WILDLIFE RESCUE & REHABILITATION
Rescuing, Rehabilitating And Releasing Animals Confiscated From The Illegal Wildlife Trade
why WILDLIFE RESCUE?
In Vietnam each year, thousands of animals are illegally traded for meat consumption, traditional medicine, pets and souvenirs. Live animals that are being illegally trafficked are often dehydrated, nutritionally-stressed, carrying diseases, and have injuries from when they were hunted. Poachers and traffickers will often force feed pangolins to increase their weights before selling them.
Government agencies in Vietnam will often release trade-confiscated wildlife straight back into the forest. These animals are released without any health checks or quarantine. Animals are often released outside of where the species is naturally found. These are threats to wild populations.
Our rescue work directly targets these threats to wild populations. We use the media coverage of rescues and releases, to help educate the public, and raise awareness on the impacts of the illegal wildlife trade. Most importantly, we use these rescues to encourage and motivate the government to continue combating the illegal trade.
Wildlife Rescue Team
rescued from illegal trade
have been successfully rehabilitated and released back to the wild
WILDLIFE RESCUE AND REHABILITATION
We work with the government to rescue trade-confiscated wildlife and we run a national hotline for reporting trade-confiscated wildlife that needs rescuing. When we receive news of trade-confiscated wildlife, our Rapid Response Team mobilises. This team consists of veterinarians and wildlife keepers. They work with the government confiscation authorities, providing practical training in best practices and give emergency care to the rescued wildlife.
The trade-confiscated wildlife are then brought to our rescue centre. They then go through a 30-day quarantine. If healthy and releasable, the animals are then released into safe protected areas.
Unreleasable animals will be kept in our education centre with the best care to inspire visitors to contribute to the conservation of the species.
RELEASE AND MONITORING
Our aim is that all rescued, rehabilitated and captive born carnivores and pangolins are released back to the wild, and that these releases support the conservation of wild populations.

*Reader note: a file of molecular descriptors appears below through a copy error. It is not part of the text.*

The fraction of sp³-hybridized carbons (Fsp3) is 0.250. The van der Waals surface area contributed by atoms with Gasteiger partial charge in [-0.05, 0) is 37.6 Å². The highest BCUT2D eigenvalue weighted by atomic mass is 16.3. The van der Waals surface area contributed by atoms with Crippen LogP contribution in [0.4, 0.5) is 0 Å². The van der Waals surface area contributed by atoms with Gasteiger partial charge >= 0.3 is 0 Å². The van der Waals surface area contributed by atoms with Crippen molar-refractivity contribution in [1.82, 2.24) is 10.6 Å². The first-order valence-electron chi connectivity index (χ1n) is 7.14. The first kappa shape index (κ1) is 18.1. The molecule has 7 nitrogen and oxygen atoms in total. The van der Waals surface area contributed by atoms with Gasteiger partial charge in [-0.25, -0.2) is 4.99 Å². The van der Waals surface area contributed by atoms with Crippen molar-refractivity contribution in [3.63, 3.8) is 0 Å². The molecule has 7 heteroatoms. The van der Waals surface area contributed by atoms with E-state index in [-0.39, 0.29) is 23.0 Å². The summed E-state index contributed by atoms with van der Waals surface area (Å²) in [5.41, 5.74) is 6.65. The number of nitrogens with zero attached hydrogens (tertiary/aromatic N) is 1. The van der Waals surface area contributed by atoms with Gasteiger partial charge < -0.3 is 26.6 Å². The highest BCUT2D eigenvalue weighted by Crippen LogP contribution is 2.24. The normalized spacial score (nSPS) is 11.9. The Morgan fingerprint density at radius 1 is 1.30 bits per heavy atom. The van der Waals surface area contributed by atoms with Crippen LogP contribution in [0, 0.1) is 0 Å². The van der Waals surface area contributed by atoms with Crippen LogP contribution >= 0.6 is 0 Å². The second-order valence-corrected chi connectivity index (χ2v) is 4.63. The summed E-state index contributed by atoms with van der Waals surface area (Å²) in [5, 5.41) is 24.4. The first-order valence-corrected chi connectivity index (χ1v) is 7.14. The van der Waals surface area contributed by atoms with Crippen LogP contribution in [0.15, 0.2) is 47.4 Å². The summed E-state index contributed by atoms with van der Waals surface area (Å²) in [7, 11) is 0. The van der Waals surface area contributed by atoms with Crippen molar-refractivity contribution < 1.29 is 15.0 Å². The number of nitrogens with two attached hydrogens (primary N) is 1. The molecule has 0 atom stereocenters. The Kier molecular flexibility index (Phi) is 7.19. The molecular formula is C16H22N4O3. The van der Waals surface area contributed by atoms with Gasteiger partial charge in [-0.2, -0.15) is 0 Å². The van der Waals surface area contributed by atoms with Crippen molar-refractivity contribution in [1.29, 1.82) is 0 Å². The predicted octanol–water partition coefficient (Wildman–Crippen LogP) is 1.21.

As part of the pre-release preparation, animals undergo health checks and their feeding habits, behavior, weight and body condition are closely monitored.
Before release, our field teams carry out field surveys to evaluate the suitability of release locations. Habitat condition, evidence of wild populations and the hunting pressures are considered to maximize the survival rate of released animals and ensure they will support wild populations. We are now in the process of monitoring these releases and their impacts on wild populations. We want to ensure that these releases are supporting the recovery of threatened wildlife species.
Around 60% of
these animals have been rehabilitated and released back
to protected areas, while nearly 10% of animals were transferred to others rescue centres or unable to release, and most
of over 30% died within few days due to health issue of forced
feeding to increase the weight, sick from long transport
during the trade, or wounds of hunting.
BUILDING CAPACITY FOR RESCUE CENTERS
Save Vietnam’s Wildlife aims for our rescue center to serve as a role model for excellent animal management and welfare standards for rescue centers throughout Vietnam. We aim to lead the way in pangolin rehabilitation for other organisations across Vietnam and oversees, by demonstrating excellent animal care standards and providing technical advice and training.
Over the past 5 years, Save Vietnam’s Wildlife has become established as a conservation organization which is internationally recognized as a world leader in the rescue, captive husbandry, rehabilitation and release of pangolin species in Vietnam, and is well respected for its work with Vietnamese small carnivore species. We have used the development of SVW and our improved outreach capabilities to directly work with other rescue centres in Vietnam. SVW has provided expertise, staff training, and logistical and financial support to help improve animal welfare standards in several government rescue centres in Vietnam. This includes supported Hanoi Wildlife Rescue Centre, where we helped 115 trade-confiscated pangolins being released back into the wild. We also work with Cat Tien Wildlife Rescue Centre to release 9 other pangolins.
In 2017, SVW started a collaboration with Pu Mat National Park. Since starting the partnership with Pu Mat National Park, SVW has undertaken training and built the capacity of the keepers at the rescue centre, employed dedicated keeping and veterinary staff, improved animal husbandry practices and quarantine procedures, repaired and upgraded the 552m2 quarantine facilities, established a new 135m2 veterinary facility, constructed 24 dedicated quarantine facilities (240m2), and upgraded food preparation and storage areas. A total of 305 animals including primates, turtles, rodents and other wildlife have been rescued and rehabilitated at the centre since our involvement.